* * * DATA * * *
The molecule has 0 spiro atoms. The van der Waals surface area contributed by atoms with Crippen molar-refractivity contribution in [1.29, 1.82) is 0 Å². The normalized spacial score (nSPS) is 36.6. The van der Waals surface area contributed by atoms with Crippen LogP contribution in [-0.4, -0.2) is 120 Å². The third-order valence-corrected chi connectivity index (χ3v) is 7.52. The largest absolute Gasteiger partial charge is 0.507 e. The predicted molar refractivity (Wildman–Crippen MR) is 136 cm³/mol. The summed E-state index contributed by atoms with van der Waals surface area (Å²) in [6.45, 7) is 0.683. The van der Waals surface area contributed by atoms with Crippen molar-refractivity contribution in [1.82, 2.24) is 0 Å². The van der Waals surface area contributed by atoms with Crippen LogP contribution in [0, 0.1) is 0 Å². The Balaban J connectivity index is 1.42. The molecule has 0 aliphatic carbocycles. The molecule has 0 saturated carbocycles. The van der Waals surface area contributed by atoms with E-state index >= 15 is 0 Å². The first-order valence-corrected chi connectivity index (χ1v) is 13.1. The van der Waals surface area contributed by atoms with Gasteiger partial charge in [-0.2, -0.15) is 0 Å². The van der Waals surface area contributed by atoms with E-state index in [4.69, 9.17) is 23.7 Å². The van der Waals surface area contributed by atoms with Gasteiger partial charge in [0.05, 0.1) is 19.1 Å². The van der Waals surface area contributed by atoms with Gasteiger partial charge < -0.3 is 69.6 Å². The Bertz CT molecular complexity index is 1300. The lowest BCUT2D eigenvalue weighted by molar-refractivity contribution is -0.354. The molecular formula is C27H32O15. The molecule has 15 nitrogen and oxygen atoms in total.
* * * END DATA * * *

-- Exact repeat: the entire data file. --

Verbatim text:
The molecule has 0 spiro atoms. The van der Waals surface area contributed by atoms with Crippen molar-refractivity contribution in [1.29, 1.82) is 0 Å². The normalized spacial score (nSPS) is 36.6. The van der Waals surface area contributed by atoms with Crippen LogP contribution in [-0.4, -0.2) is 120 Å². The third-order valence-corrected chi connectivity index (χ3v) is 7.52. The largest absolute Gasteiger partial charge is 0.507 e. The predicted molar refractivity (Wildman–Crippen MR) is 136 cm³/mol. The summed E-state index contributed by atoms with van der Waals surface area (Å²) in [6.45, 7) is 0.683. The van der Waals surface area contributed by atoms with Crippen molar-refractivity contribution in [1.82, 2.24) is 0 Å². The van der Waals surface area contributed by atoms with Crippen LogP contribution in [0, 0.1) is 0 Å². The Balaban J connectivity index is 1.42. The molecule has 0 aliphatic carbocycles. The molecule has 0 saturated carbocycles. The van der Waals surface area contributed by atoms with E-state index >= 15 is 0 Å². The first-order valence-corrected chi connectivity index (χ1v) is 13.1. The van der Waals surface area contributed by atoms with Gasteiger partial charge in [-0.2, -0.15) is 0 Å². The van der Waals surface area contributed by atoms with E-state index in [4.69, 9.17) is 23.7 Å². The van der Waals surface area contributed by atoms with Gasteiger partial charge in [0.05, 0.1) is 19.1 Å². The van der Waals surface area contributed by atoms with Gasteiger partial charge < -0.3 is 69.6 Å². The Bertz CT molecular complexity index is 1300. The lowest BCUT2D eigenvalue weighted by molar-refractivity contribution is -0.354. The molecular formula is C27H32O15. The molecule has 15 nitrogen and oxygen atoms in total.